• Yunnan! This region still is quite small in terms of the number of producers and volume, but already is showing its promise, with seven producers taking 12 spots, led by three each from Xiao Ling and LVMH and two by Bao Zhuang. Also making the list were Shangri-La Wines, Mu Xin, Zaxee (love the Chardonnay!), Shangri-La Winery and Farmentation (with an intriguing Cabernet Sauvignon).
  • Ningxia! Even so, Ningxia still brings home the most hardware, taking seven of the top twelve spots and 50 of the 100. Maybe Ningxia will have a similar experience as Marselan: perhaps it won’t make the very best wines, perhaps the high-altitude areas are destined for that, but will make a great deal of good delicious stuff consumers love. Or perhaps it still has some quality leaps to make. We’ll see!
  • Varieties! As I’ve noted many times over the past half-dozen years, we have seen many wineries go past Bordeaux-inspired reds to embrace a wide range of styles and grape varieties. This list includes white varieties such as Chardonnay, Longyan, Rkatsiteli, Riesling, Sauvignon Blanc and Viognier and red varieties like Cabernet Franc, Malbec, Pinot Noir, Petite Sirah, Petit Verdot and Syrah. And a pair of orange wines, including one of my favorites of this year, the Rkatsiteli from Puchang.

Finally, it’s good to see some of my favorite producers of the list, including Ningxia’s Lansai (the Cabernet is listed but I also love their Pinot Noir) and DEVO’s traditional method Blanc de Blancs, plus Beijing’s very own Bolongbao with a special Marselan that I indulged in heavily during our World Marselan Day parties in Beijing, Shanghai and Shenzhen this year.

Okay, having said all that, as friends know, I think China producers focus too much on contests, medals and scores, using them as “arguments with authority” to try and convince consumers to buy. (“Hey, buy this, it got 92 points!”)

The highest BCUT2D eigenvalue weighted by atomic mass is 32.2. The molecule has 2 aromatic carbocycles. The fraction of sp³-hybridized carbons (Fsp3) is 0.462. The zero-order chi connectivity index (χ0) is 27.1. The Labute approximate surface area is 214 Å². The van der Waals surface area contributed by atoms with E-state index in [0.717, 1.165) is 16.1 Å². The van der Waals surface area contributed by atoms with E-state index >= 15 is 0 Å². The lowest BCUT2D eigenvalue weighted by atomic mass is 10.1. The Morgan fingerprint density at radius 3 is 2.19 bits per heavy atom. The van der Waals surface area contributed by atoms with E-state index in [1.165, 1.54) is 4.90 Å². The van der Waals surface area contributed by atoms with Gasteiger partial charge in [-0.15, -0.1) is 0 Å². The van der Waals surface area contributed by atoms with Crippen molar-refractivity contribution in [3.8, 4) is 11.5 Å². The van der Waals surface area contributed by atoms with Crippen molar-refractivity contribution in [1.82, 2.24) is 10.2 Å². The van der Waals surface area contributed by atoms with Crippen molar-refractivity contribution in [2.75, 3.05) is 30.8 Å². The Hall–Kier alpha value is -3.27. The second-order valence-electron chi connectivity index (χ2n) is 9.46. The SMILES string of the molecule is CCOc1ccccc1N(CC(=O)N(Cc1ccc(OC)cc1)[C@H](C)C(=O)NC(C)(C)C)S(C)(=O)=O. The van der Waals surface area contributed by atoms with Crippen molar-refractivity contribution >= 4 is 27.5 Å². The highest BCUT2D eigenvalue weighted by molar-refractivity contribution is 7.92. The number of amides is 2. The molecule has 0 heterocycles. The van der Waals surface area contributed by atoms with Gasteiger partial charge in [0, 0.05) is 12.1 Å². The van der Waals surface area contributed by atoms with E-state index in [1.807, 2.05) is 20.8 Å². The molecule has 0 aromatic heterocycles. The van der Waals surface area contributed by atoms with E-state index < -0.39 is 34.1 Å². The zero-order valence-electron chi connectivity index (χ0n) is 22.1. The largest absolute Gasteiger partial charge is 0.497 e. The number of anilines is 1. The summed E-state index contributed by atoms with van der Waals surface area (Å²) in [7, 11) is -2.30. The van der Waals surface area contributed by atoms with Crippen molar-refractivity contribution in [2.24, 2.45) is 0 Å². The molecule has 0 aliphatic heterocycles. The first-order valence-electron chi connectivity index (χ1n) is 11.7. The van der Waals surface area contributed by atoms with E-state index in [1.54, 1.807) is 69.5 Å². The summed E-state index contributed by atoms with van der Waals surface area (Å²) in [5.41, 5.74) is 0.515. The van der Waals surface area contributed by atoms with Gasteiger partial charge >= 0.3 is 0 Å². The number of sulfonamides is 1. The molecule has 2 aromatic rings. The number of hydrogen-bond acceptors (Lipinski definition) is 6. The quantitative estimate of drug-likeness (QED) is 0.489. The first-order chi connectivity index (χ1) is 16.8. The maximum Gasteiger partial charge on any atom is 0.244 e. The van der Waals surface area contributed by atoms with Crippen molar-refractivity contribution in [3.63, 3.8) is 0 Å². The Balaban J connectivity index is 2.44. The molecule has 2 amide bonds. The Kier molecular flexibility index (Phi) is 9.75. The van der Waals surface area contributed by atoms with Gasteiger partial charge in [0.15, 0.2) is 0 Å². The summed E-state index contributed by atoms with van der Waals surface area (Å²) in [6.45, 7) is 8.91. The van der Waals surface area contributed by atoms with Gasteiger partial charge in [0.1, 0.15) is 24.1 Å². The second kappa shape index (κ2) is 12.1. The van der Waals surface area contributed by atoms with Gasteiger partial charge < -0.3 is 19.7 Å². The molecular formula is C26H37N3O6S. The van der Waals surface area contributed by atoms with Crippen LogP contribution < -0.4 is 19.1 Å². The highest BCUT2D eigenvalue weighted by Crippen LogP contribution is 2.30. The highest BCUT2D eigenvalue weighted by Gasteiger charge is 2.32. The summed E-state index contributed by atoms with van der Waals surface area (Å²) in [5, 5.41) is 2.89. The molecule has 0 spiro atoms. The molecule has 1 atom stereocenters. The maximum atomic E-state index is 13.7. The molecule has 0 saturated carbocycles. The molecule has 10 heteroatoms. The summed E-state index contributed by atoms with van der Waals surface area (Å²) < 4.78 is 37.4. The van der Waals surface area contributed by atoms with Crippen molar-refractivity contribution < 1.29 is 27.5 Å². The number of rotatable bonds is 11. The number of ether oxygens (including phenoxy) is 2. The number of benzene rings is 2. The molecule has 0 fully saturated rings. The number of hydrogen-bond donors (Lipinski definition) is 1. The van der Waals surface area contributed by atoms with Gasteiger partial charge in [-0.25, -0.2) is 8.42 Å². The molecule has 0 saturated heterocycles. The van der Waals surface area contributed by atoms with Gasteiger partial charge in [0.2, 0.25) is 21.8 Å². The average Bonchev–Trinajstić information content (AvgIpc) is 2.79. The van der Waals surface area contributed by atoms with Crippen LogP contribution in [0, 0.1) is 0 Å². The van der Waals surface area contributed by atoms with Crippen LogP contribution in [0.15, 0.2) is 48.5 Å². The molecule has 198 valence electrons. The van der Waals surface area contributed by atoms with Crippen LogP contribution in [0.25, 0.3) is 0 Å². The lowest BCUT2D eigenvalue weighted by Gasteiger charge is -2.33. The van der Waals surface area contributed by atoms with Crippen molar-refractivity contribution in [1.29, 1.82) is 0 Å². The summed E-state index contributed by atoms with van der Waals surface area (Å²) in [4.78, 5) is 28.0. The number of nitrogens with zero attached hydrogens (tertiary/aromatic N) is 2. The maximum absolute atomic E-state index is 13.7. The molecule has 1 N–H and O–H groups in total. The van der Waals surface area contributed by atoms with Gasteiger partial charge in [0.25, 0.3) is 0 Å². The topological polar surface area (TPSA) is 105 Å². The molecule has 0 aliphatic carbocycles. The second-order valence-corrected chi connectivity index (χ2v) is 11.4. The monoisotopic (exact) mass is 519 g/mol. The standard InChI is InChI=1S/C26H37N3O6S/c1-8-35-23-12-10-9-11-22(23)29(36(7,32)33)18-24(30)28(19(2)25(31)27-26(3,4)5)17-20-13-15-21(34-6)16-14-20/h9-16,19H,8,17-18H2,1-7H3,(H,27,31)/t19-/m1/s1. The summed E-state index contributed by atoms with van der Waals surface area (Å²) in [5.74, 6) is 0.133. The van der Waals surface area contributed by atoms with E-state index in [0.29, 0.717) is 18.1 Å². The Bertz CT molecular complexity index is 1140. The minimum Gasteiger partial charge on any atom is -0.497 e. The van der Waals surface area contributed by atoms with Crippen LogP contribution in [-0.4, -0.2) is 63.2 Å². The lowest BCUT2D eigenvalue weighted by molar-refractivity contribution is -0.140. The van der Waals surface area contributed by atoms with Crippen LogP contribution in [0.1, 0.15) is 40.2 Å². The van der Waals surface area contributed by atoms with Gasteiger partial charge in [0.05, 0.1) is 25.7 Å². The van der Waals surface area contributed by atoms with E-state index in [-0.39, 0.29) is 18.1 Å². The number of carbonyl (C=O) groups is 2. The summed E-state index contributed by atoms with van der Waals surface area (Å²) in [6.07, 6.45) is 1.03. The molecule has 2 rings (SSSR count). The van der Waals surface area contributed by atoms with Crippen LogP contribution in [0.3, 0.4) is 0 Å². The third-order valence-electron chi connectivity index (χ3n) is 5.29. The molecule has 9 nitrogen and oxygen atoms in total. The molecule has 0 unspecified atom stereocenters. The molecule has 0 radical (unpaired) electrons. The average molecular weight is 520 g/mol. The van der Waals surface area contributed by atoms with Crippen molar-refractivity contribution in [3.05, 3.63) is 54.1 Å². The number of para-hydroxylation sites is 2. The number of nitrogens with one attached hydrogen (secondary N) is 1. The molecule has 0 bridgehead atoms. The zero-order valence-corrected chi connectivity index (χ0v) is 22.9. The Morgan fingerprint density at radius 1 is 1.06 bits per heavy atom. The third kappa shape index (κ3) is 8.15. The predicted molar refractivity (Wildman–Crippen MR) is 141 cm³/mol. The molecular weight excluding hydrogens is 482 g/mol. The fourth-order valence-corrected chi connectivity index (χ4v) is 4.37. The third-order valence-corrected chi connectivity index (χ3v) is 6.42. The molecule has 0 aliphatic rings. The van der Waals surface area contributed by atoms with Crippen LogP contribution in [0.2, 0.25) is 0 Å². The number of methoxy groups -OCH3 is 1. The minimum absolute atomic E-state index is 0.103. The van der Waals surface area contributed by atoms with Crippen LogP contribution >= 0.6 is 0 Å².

But I do look forward to the Top 100 list, because I have tasted wine with Shuai Zekun numerous times and appreciate his explanations as to why a wine received a certain ranking, even if I might disagree. I also appreciate that he covered a lot of wineries earlier than others and also is fine with ranking newer styles high, such as Charme’s orange Viognier making the top ten last year.

I do think the scoring system is out of control–the wines in this list are all over 90 points whereas I think it is the rare bottle deserving of such a score–but that’s the system and there is no sense in blaming the messenger.

Thus, putting the scores aside, it is interesting to see how the wines are ranked overall and to get further insights from the detailed tasting notes.

(Shuai has a far more sensitive and worldly palate than do I. Where I write down things like “ripe peach”, “walnut shells” and “dark chocolate”, he quickly whips up notes with impressions such as “black beans”, “crushed oyster shells”, “cured meat”, “roasted white sesame seeds”, “sour cream” and “Monarch butterfly farts” — I might have made that last one up.)

Best of all, if you are curious, , you can currently check out the notes for free. Click here for the Top 100 Wines of China 2023.